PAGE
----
Hand-Held Destinies

Me

Wednesday evening saw the opening of; John Moores Painting Prize, the Rise of the Sixties in Liverpool, at the Exhibition Research Lab of John Moores University. The fresh white interior of the John Lennon Art and Design Building provided the exhibition venue, brought to life by an evening of the performance. Stimulating music, spoken word and monologues were accompanied by illuminating visual arts responses.

Hand Held Destinies is a spoken word piece written and performed by Alison Little on the evening. Created as a response to a photo exhibit from 1968 of two girls playing in the sea shores of New Brighton:

 

Hand Held Destinies

Girls hold hands in friendship.
Gleeful
Elegant in play

Eight years old
Born in 1960
The decade which changed Liverpool, Britain and the World

1960 saw the introduction of the pill
We had effective contraception
Birth Control
The Sexual Revolution
Smaller Families
We got richer

As they play in the swath they are attractive in their childhood. Swimsuits made for play, hair it’s natural colour, tresses they are not afraid to get wet. Sand grit, Sea and the salt of the shores adorn their sun-soaked bodies.

Today we have the modern day falsehood of youth. Primark churning out padded bras for pre-teens. Claire’s accessories piercing collections of hoops and studs to the lobes of innocence. Youthful visions of success; to appear on celebrity love island, becoming a WAG or to acquire a cosmetically enhanced bosom larger than Jordan’s.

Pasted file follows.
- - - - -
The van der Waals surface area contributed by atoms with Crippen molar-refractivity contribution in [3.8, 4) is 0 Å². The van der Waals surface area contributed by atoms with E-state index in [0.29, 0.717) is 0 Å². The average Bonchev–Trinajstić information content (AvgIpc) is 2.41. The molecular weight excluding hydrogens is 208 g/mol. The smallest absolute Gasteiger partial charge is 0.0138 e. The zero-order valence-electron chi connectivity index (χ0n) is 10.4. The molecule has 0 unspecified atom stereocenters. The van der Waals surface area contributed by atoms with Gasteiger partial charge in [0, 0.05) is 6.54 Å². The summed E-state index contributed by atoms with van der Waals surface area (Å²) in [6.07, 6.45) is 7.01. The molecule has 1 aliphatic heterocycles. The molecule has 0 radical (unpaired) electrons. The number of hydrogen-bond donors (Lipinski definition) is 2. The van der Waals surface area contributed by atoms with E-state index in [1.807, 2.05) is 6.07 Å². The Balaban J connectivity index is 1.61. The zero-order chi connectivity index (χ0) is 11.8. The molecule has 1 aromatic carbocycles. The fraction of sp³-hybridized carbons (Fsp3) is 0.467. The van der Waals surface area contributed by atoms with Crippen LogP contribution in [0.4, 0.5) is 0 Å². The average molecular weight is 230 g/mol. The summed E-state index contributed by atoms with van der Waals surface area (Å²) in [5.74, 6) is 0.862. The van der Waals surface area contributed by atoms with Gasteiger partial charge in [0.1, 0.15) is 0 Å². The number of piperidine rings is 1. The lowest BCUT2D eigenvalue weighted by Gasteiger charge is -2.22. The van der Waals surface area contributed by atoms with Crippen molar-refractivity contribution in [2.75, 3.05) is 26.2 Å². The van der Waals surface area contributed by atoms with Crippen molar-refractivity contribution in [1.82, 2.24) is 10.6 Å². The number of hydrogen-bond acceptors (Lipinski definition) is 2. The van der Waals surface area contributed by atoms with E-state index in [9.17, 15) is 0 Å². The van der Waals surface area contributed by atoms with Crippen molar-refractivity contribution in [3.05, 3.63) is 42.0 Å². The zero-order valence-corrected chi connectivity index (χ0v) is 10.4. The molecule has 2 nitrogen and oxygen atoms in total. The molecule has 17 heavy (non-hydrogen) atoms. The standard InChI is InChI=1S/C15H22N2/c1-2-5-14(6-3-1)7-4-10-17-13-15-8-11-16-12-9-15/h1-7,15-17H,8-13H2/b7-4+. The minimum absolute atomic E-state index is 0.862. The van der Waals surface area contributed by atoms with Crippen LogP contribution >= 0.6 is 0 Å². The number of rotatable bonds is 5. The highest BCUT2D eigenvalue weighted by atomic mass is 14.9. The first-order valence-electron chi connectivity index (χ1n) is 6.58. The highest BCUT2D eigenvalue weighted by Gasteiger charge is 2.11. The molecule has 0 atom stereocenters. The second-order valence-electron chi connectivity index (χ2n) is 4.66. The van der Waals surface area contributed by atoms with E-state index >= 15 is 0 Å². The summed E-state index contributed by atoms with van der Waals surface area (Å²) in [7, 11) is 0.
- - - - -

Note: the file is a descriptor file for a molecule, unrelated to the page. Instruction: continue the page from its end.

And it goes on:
An era when British beach holidays ruled the waves. Stripped deckchairs, the bucket and spade, splendour of Punch and Judy. Taken over by the package holiday: routes to the warmer destinations of Southern Europe. Made redundant for a second time by the cheap flights of the digital buyers market.

Background, we have sea vessels and the Albert Dock, it’s function then for shipping. Today, as the girls head to retirement we have shipping in its last days of decline. We have a dock surplus of its intended purpose.

Sea Faring industrialism replaced
A cultural haven
The Waterfront
The Tate
Museum of Liverpool
The Maritime
A new Future
A future of tourists
Culture Vultures
City Breakers
A cheap flight destination
The ‘Must take in’ city of Liverpool
A city revived
An end of mass unemployment
The striking city no more
The legacy of the Capital of Culture Year

Their playscape is now a Metropolis challenging globally.
But to the padded bras, the stud lined ears and fixations with celebrity culture we have the bucket.

A return to the beauty of innocence bathing in the optimism of the future.

Alison Little

 

Exhibition continues throughout April.

More about Research Exhibition Lab

Main photograph credited the Graham Smillie.

More about Graham Smillie photography

Ver 0.28N

 

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A Way Through Everton Brow

Skull Everton Brow colour

A way through Everton Brow is a fictional works from Alison Little, none of the events of characters are based on real life.